Swindon; Regent Street Primitive Methodist chapel
Regent Street, Swindon, Wiltshire
The Souvenir Official handbook of the Brinkworth and Swindon District Synod, held in Swindon from April 28th to May 3rd 1910 to celebrate the Connexion Centenary gives the following information about the Regent Street society:
“The society was first formed at Eastcott, 1824-5. In 1828 there were 15 members, today, though members have gone from Regent Street to help form all the other Primitive Methodist churches in the town – the membership is 180. The church was built in 1876 at a cost with additions of £3,110.
The organ opened on February 1900 cost with minor structural alterations £300. The whole is free of debt. Since 1875 in addition to raising monies for Sunday School, missions, circuit, band of hope and all connexional funds &c., no less a sum than £9,450 has been raised for Trust purposes by this church an average of £270 per year.
Land for the school was purchased in 1887 and in 1894. Foundation stones were laid on Easter Monday 1894. Income from stonelaying services £270 of which sum £56 15s 8d was placed upon the Sunday School stone by the scholars. Rev J Herridge was present and gave an address. The School was opened on Jan 16th 1895. Rev J Wenn, President of the Conference preached the opening sermon. Amount raised at opening services £145.
The School provides accommodation for 850 scholars. There is a large assembly hall, lecture room (upstairs), 8 classrooms, infants classroom and a junior’s room &c. Including land, the cost has been £3,140. There are 32 Sunday School teachers and 356 scholars.”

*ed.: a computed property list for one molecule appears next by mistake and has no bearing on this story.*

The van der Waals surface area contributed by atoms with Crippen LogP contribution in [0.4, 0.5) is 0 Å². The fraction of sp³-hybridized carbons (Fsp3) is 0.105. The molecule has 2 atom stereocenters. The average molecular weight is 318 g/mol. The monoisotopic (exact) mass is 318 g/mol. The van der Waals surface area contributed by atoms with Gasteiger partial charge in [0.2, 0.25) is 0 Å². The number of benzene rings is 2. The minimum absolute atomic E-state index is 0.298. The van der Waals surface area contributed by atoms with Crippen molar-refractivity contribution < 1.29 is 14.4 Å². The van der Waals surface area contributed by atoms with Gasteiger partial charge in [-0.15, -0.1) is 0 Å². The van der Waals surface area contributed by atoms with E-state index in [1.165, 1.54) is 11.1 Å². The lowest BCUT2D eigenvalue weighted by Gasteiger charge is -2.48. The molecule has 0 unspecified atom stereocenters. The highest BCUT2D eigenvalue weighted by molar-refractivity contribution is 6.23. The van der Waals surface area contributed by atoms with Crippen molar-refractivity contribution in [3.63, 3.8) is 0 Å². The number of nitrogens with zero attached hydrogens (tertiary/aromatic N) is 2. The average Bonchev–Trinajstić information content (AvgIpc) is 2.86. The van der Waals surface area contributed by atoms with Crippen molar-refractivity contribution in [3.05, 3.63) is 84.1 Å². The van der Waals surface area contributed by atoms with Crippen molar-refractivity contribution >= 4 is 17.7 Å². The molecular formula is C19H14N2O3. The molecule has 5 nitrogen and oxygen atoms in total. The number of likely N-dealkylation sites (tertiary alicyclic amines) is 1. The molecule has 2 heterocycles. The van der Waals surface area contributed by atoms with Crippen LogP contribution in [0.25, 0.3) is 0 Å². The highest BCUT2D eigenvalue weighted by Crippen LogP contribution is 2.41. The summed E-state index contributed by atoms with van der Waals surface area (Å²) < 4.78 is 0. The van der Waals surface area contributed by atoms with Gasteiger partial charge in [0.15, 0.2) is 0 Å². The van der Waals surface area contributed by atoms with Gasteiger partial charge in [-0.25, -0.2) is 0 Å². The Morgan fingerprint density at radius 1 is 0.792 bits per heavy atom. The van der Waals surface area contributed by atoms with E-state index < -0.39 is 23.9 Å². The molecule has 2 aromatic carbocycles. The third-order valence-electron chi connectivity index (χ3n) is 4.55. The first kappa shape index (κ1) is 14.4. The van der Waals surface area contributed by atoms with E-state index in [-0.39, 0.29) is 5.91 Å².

Further background comes from the Wiltshire pages of British History Online.
“In 1848 Thomas and James Edwards, who had long been connected with Primitive Methodism, sold a field, through which Regent Street later ran, as a site for a chapel. The following year a small brick chapel accommodating about 150, with a burial ground to its east, was built. Membership was 27. In 1850 the congregation’s first resident minister came to live in a thatched cottage in what later became Regent Circus. By 1863 the chapel had become too small, and that year a larger one, with an adjoining schoolroom, was built on the same site. By 1875 membership was 112 and again the chapel was found to be too small. The following year a third chapel was built on the site, with accommodation for 600. It was an ornate brick building with quoins of Bath stone and at its opening was described as ‘one of the prettiest and best arranged public buildings in Swindon’. In 1877 Regent Street was the largest of the three Primitive Methodist churches that were formed that year into the Swindon Circuit, and was the focal point for the missionary activities of the Primitive Methodists in Swindon in the 1880s. In 1882 membership was well over 200. In 1887 road improvements in Regent Street made it necessary to make certain structural alterations.”
In the last twenty years of the 19th century there was a marked increase in PM membership, in part due to the growth of the town with the Great Western Railway. The Swindon circuit, only created in 1877, had grown so quickly that 13 years later in 1890 it was decided to split it into two in order to cope with the growth. Regent Street became the parent church of the second circuit. Active members of the Regent Street congregation included as members Levi Lapper Morse and his son, William Ewart Morse, son and grandson of Charles Morse, both of whom were mayors of Swindon, county councillors, and M.P.s. LL Morse was also Vice President of the Connexion.
You can find more information on Levi Lapper Morse in the People section of this site.
The chapel was sited on Swindon’s busiest shopping street and this became less suitable as the town continued to grow rapidly. In 1957 the chapel was demolished and its funds used to improve other Methodist churches in Swindon including Manchester Road PM chapel and to build a new chapel in Queen’s Drive on the Walcot estate.
British History Online: A History of the County of Wiltshire: Volume 9 (1970) pp 144-159 http://www.british-history.ac.uk/report.aspx?compid=66548 (opens in new window) accessed May 8th 2014